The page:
APPEAL from the Circuit Court of Kane County; the Hon. PAUL W.
SCHNAKE, Judge, presiding.
MR. JUSTICE DIXON DELIVERED THE OPINION OF THE COURT:
Defendant, George Washington Jones, Jr., was indicted by a Kane County grand jury on counts of burglary with intent to commit rape and attempted rape. Following a jury trial defendant was found not guilty of burglary and guilty of attempted rape. He was sentenced to 2 1/3 to 7 years' imprisonment. Defendant contends on appeal that the remarks of the prosecutor in his closing argument were improper and prejudicial and that a blood sample from defendant was obtained by an unlawful search and seizure.
• 1 The record indicates that defendant's privately retained attorney did not object at trial or even in post-trial motions to any of the allegedly improper remarks made by the prosecutor. In such a case "* * * the irregularities now complained of are deemed to have been waived." (People v. Dailey, 51 Ill.2d 239, 243.) While prejudicial arguments not objected to may be considered on appeal if the result of those arguments is to deprive the defendant of a fair trial, the comments advanced by the prosecutor in the instant case are not of that nature. See People v. Clark, 52 Ill.2d 374; Dailey; People v. George, 49 Ill.2d 372.
Pursuant to Rule 413(a)(vii) the prosecutor sought a blood sample from defendant, which the court ordered. (Ill. Rev. Stat. 1973, ch. 110A, par. 413(a)(vii).) In support of the motion for the blood sample the prosecutor indicated to the court:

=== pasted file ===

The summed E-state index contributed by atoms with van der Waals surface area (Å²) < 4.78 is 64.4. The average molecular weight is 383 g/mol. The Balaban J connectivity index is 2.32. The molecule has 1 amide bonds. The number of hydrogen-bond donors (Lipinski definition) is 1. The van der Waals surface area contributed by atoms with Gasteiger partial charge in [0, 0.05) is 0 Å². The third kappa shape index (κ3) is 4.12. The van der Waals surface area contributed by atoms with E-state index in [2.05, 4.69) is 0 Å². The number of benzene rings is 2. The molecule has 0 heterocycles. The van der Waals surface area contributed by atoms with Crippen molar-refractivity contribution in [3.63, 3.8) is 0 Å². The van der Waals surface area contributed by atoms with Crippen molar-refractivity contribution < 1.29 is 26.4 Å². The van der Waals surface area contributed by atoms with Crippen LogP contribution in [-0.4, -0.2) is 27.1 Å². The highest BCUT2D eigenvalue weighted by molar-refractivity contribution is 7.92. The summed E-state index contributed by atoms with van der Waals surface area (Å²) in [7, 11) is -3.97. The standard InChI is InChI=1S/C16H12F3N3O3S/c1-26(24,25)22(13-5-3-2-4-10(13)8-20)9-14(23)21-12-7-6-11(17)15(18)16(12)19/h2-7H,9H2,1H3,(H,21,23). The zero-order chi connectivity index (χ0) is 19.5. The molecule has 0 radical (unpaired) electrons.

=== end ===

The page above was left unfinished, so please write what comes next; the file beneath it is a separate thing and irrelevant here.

"* * * that part of the State's evidence will consist of certain blood stains which were found and broken glass in the residence is involved, and there was a trail of blood outside the building, also blood stains found in the car registered in the name of the defendant's father. Also, certain blood stains found on his clothing."
Also, the same judge who granted this motion for a blood sample sat at the preliminary hearing and heard testimony from the officers at the scene that blood was found on the sill and remaining glass of a window through which the suspect had exited, that blood was found on defendant's pants in his bedroom when he was arrested, that blood was found in the car from which defendant fled and that defendant had a lacerated left arm. Defendant was identified by the complaining witness at the preliminary hearing, as well as by the officers involved as the man who fled the scene.
• 2, 3 A search warrant is ordinarily required for a blood sample. (Schmerber v. California, 384 U.S. 757, 16 L.Ed.2d 908, 86 S.Ct. 1826.) In Schmerber, the court found no unreasonable search and seizure where a policeman directed that blood be withdrawn from an individual suspected of being intoxicated, despite the individual's objection thereto. The court said that as there was probable cause to arrest the defendant for driving while intoxicated and the alcohol in the blood would diminish rapidly, the officer was justified in ordering the blood sample. The court in Schmerber emphasized that in a non-emergency situation, in order to invade the body of a suspect, a search warrant would have to issue from a neutral and detached magistrate. Rule 413 provides for a judge to make the decision that a defendant give a blood sample. The concern of Schmerber was vindicated in the instant case. Very ample probable cause was shown to the judge to justify the ordered blood sample. The order for production of a blood sample under rule 413, specifically made subject to constitutional limitations, is in essence the same as a search warrant. Defendant's right to be protected from an unreasonable search and seizure was well protected. See People v. Turner, 56 Ill.2d 201.
For the foregoing reasons, the judgment of the Circuit Court of Kane County is affirmed.
RECHENMACHER, P.J., and T. MORAN, J., concur.